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Can Robots Find the Rhythm and Be "Moved by Music"?



By Elina Melteig, University of Oslo, April 11, 2023


Music can be used to get people to move to the beat, but can you apply the same trick to robots?


Have you ever tried standing completely still when your favourite song comes on? It’s difficult not to move your body when a catchy tune is played. Standing still to a good beat is actually so difficult that it has triggered an avalanche of research projects. One of them looks at whether music can also be used to get robots to move to a beat.


"A big focus of our research is the involuntary and irresistible urge to move to a good beat," says postdoctoral fellow Alexander Szorkovszky


Szorkovszky works at RITMO Centre for Interdisciplinary Studies in Rhythm, Time and Motion at the University of Oslo. He wants to find out whether it is possible to coordinate robots using the rhythms that can be found in music.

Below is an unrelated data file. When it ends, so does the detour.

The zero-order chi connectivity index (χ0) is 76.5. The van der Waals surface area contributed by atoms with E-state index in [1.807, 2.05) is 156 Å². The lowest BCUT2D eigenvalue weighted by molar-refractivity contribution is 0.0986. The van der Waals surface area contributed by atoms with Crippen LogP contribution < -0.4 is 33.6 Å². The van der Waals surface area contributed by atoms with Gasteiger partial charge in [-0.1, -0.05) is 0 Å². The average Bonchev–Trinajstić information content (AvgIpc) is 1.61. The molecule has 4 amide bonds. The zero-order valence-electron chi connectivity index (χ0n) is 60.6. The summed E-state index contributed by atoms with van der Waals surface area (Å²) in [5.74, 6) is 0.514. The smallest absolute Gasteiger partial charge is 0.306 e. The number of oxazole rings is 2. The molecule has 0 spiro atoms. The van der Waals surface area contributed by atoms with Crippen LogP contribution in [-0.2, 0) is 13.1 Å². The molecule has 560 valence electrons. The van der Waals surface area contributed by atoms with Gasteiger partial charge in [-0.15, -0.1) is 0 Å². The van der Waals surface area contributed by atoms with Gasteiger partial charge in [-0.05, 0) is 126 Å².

(...) “In order for people to want to move, the rhythm should have the right complexity. It gets boring if the rhythm is too simple. If it is too complex, it becomes difficult to identify the beat,” he explains and adds “This robot does not currently have the ability to experience boredom, so it works well with simple rhythms”.


(...) So far, Szorkovszky has proven that it is possible to control a robot using simple beats. In time, he intends to test whether robots can coordinate their movements with music and with one another. They also intend to test the experiment using physical prototypes.



Read more about this fascinating topic on the University of Oslo's website where it was initially published.


This article was first published by Titan (in Norwegian). Top photo by Elina Melteig.



Thanks to Tristra Yeager for sharing this on LinkedIn.

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